Martello Technologies’ “build-and-buy” growth strategy is bearing fruit, company officials said Tuesday after the Kanata software firm reported a 136 per cent year-over-year increase in third-quarter revenues.
Martello (TSXV:MTLO) said its revenues for the three-month period ending Dec. 31 were $3.1 million, up substantially from $1.3 million a year earlier. While sales of Martello’s network performance management software to its Mitel channel rose by 44 per cent, most of its growth resulted from new products and services it added in a pair of acquisitions over the previous 12 months.
One of the fastest-growing firms in the Kanata tech park, Martello makes products that help customers detect and troubleshoot problems in their high-speed communications networks. The company – which went public via a reverse takeover last September – now employs nearly 100 people, about half of them in Ottawa and the rest at offices in Montreal, Amsterdam, Paris, Dallas and New York.
Since the beginning of 2018, Martello has embarked on an ambitious plan to diversify and expand its product and customer base, acquiring Montreal software maker Elfiq Networks early last year before buying Netherlands-based IT analytics firm Savision BV last fall.
So far, those deals appear to have achieved their goals.
While the Mitel channel accounted for 90 per cent of Martello’s sales in the third quarter of fiscal 2018, that share fell to just 55 per cent in the most recent three-month period. Meanwhile, nearly two-thirds of the company’s revenues in the third quarter of fiscal 2019 came from foreign sales, compared with 50 per cent a year earlier.
Spending money to make money
But that growth didn’t come without a cost. Martello’s operating expenses jumped nearly $3 million year-over-year to more than $4.2 million. The company posted a net loss of just over $1 million for the quarter, compared with net income of about $9,000 a year earlier.
Martello CEO John Proctor said the firm has ramped up its R&D spending and boosted its sales and marketing payroll as it attempts to carve out a bigger share of the global networking software market.
Martello poured more than $1 million into research and development in the third quarter, or about one-third of its total revenues. In addition, the company spent $945,000 on sales and marketing, with more than 80 per cent of that outlay coming from the Elfiq and Savision sides of the operation.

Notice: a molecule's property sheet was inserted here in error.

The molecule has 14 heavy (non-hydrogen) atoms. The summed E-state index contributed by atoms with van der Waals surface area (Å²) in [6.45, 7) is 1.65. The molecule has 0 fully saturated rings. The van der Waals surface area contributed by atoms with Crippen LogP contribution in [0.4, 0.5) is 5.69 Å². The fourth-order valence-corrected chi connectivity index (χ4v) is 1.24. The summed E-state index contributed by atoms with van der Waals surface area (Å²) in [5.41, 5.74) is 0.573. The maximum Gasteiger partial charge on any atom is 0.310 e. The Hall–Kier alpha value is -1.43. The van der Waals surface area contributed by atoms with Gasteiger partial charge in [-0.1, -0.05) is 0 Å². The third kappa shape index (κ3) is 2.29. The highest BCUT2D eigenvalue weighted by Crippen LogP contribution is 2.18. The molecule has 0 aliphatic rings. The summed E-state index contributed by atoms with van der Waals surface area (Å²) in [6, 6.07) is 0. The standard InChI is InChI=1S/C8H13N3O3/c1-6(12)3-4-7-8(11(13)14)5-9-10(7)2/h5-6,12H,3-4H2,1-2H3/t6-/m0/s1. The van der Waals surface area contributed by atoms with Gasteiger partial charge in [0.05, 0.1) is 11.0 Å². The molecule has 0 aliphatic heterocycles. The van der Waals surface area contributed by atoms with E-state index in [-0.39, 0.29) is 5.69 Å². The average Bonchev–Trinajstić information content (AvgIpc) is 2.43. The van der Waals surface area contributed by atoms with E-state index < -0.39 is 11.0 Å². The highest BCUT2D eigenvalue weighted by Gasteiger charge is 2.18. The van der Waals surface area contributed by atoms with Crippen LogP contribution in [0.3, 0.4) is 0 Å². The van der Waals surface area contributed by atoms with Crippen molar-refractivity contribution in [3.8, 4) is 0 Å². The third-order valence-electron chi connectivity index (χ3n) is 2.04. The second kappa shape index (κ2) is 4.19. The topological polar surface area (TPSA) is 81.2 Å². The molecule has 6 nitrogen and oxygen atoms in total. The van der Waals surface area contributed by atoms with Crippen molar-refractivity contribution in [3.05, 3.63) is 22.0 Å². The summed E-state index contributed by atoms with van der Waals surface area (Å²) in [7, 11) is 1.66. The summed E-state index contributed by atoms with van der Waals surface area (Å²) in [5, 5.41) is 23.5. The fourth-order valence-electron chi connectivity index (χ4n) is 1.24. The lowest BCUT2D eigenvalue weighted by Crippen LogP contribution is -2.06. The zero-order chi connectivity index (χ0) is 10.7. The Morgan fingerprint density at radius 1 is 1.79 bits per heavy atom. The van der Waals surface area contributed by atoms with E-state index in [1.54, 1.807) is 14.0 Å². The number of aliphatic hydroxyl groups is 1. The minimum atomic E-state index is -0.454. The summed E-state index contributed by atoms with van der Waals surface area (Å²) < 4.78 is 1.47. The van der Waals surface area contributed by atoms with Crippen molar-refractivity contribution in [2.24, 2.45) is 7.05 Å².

“You’ve got to go through this investment cycle to be able to present yourself ready for growth, to be able to put all the foundations in and have the right team, to have all the right systems to be able to grow,” Proctor told OBJ Tuesday afternoon.
“A lot of Canadian companies, they sort of balk at this potential struggle and challenge of doing that, which is why they don’t grow.”
The cost of acquiring other companies goes well beyond just writing a cheque, he added, noting Martello incurred more than $700,000 in expenses during the quarter directly related to its purchase of Savision, including auditing, legal and accounting fees and advisory services.
The CEO said the upside of acquiring Savision, a global company with more than 900 customers in 50 countries, far outweighs the short-term financial hit Martello took to make the deal.
“Most of this investment, we’re not going to need to do again, and the growth numbers then start to work for us,” he said.
M&A prospects abound
Proctor said Martello will continue to aggressively pursue more acquisitions and partnerships with other software providers. He said the company is whittling a list of “40 to 50” potential acquisition targets down to three or four firms it plans to engage in “serious conversations.”
He also said he’s confident Martello’s participation in a new accelerator program run by BlackBerry QNX and Kanata-based L-Spark will expose the firm to new market verticals. As part of the program, Martello software is helping BlackBerry QNX’s platform prioritize the reams of data that flow to and from self-driving cars every second.
Proctor said the partnership with a powerhouse such as BlackBerry QNX could open the door to a wave of new opportunities for Martello in the Internet of Things space.
“If we can do it for autonomous vehicles, effectively we’re connecting the autonomous vehicle to the smart city,” Proctor said. “A smart city is going to have multiple, complex network environment issues and we’re going to solve them as well.”
Martello’s stock was up one cent to 38 cents in late-day trading on the TSX Venture Exchange.